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Bruegel Masterpiece (1565) Inspires BITE Masterpiece (2023)

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Bruegel Masterpiece (1565) Inspires BITE Masterpiece (2023)

Bruegel Masterpiece (1565) Inspires BITE Masterpiece (2023)…

Flemish Master Pieter Bruegel the Elder probably had many things in mind when painting his Hunters in the Snow in oil on oak wood in 1565. This masterpiece tells plenty of little stories about winterly pastimes and precarious livelihoods in the Early Modern Age. What Bruegel presumably did not have in mind was that this painting would, several centuries later, become one of the most popular ones in fine arts globally, displayed in a permanent exhibition at Kunsthistorisches Museum (Museum of Fine Arts) Vienna. The painting’s popularity was lately taken to a different level as it was replicated by hand to design an exclusive BITE bass.

An international art collector and bass player who regularly visits Vienna to immerse himself in the wonderworld of Kunsthistorisches’ Bruegel Hall asked BITE to replicate the painting on a bass body. BITE Guitars, an Austrian premium manufacturer exporting most of their basses to the US, has become renowned for colorful artwork basses, offering a range of manual and digital techniques. The firm’s art director Peter, a trained scenic painter of Oscar and Palme d’Or rank, specializes in photo-realistic reproductions. He also painted the bass for Robbie Williams’ 2023 world tour by faithfully replicating Robbie’s own stage design onto the tour bass.

Peter copied the Bruegel motif onto the bass body in minute detail, little twigs even by one-hair-brush. Positioning the rectangular image section on the body shape proved to be a special challege that he met by repositioning little elements, a bird here, a horse and cart there.

It all came together in a memorable video shooting in front of the original painting in the Museum’s Bruegel Hall: venerable fine arts, premium handicraft and groovy jazz tunes.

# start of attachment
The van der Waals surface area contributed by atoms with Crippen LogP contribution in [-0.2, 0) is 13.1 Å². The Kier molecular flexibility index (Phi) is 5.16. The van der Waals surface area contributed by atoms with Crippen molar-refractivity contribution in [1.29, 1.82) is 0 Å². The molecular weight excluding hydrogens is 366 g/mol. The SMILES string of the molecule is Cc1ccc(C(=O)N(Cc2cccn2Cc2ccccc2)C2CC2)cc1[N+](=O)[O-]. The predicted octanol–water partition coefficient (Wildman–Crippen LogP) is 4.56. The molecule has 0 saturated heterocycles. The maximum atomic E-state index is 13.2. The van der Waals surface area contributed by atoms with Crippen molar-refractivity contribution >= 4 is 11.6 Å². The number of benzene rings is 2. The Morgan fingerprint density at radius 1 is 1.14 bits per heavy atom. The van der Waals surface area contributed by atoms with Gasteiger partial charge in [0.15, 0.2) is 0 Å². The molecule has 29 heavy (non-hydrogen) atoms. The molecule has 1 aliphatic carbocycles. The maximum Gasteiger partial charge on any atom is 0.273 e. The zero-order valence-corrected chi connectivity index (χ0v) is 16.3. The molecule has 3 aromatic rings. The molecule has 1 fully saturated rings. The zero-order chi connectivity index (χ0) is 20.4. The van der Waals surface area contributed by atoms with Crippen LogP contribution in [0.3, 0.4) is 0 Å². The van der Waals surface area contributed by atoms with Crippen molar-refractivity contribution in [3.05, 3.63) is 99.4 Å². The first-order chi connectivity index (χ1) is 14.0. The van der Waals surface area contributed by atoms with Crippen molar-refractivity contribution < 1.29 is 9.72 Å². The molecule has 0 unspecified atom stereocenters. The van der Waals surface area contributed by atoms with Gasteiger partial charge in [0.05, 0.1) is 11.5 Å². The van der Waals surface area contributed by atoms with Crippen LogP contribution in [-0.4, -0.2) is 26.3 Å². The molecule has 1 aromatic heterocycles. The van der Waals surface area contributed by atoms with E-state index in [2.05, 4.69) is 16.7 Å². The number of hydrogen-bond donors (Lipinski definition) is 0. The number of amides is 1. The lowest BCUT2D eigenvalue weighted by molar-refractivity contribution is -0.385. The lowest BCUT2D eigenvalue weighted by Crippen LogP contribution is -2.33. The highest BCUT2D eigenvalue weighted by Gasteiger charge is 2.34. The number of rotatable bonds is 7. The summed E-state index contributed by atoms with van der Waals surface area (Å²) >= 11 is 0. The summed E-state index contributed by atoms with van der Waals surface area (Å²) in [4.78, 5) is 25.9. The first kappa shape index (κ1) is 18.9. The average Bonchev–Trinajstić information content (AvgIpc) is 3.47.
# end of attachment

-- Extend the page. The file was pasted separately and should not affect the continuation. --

View video at the museum: www.youtube.com/shorts/2evdqfR6gUE

What’s the conclusion of BITE’s client, our Vienna, art and bass lover? “It’s a magical bass! When I touch the strings, I feel warm inside.”

Specs highlights:
Bass model: BITE Evening Star, the proprietary BITE premium model with inward curved horns
Pickups: 2 x BITE 1000 millivolt passive split-coils (PP)
Neck: roasted maple neck and roasted flamed maple fretboard

Price tag incl. insured door-to-door express shipping:
New York: 4726 USD
London: 3645 GBP
Berlin: 4965 EUR

Full specs available at bite.guitars/old-master-bass/

Bruegel Hall at Kunsthistorisches Museum Vienna: 
khm.at/en/visit/collections/picture-gallery/the-best-of-bruegel-only-in-vienna/

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Interview With Bassist Ciara Moser

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Interview With Bassist Ciara Moser

Bassist Ciara Moser…

Ciara and I sat down for this interview a few months after the launch of her debut album, “Blind. So what?”

Blind since birth, she is a powerhouse of talent; she is not only a professional bassist, but also composes music, and is a producer and educator. I am just blown away by her talent and perseverance.

Join me as we hear about Ciara’s musical journey, the details of her album, how she gets her sound, and her plans for the future.

Visit online:

www.ciara-moser.com 
IG @ moserciara
FB @ ciara.moser

Photos by Manuela Haeussler

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New Gear: Black Ice Boost and Distort, Battery-Free Modules for Bass and Guitar

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New Gear: Black Ice Boost and Distort, Battery-Free Modules for Bass and Guitar

Black Ice Boost and Distort, Battery-Free Modules for Bass and Guitar…

Black Ice Enterprises introduces Black Ice Boost and Black Ice Distort, small, battery-free devices that can be easily installed in a bass or guitar.

Black Ice Boost offers two selectable stages of up to 7 dB of boost, broadly concentrated in the midrange frequencies to add humbucker-like qualities to Strat®, Tele® and other types of single-coil pickups. Black Ice Distort is an overdrive module that can be configured to offer anything from slight overdrive to distortion. Both models are compatible with all passive guitar pickups and electronics (they’re not compatible with battery-powered active pickups).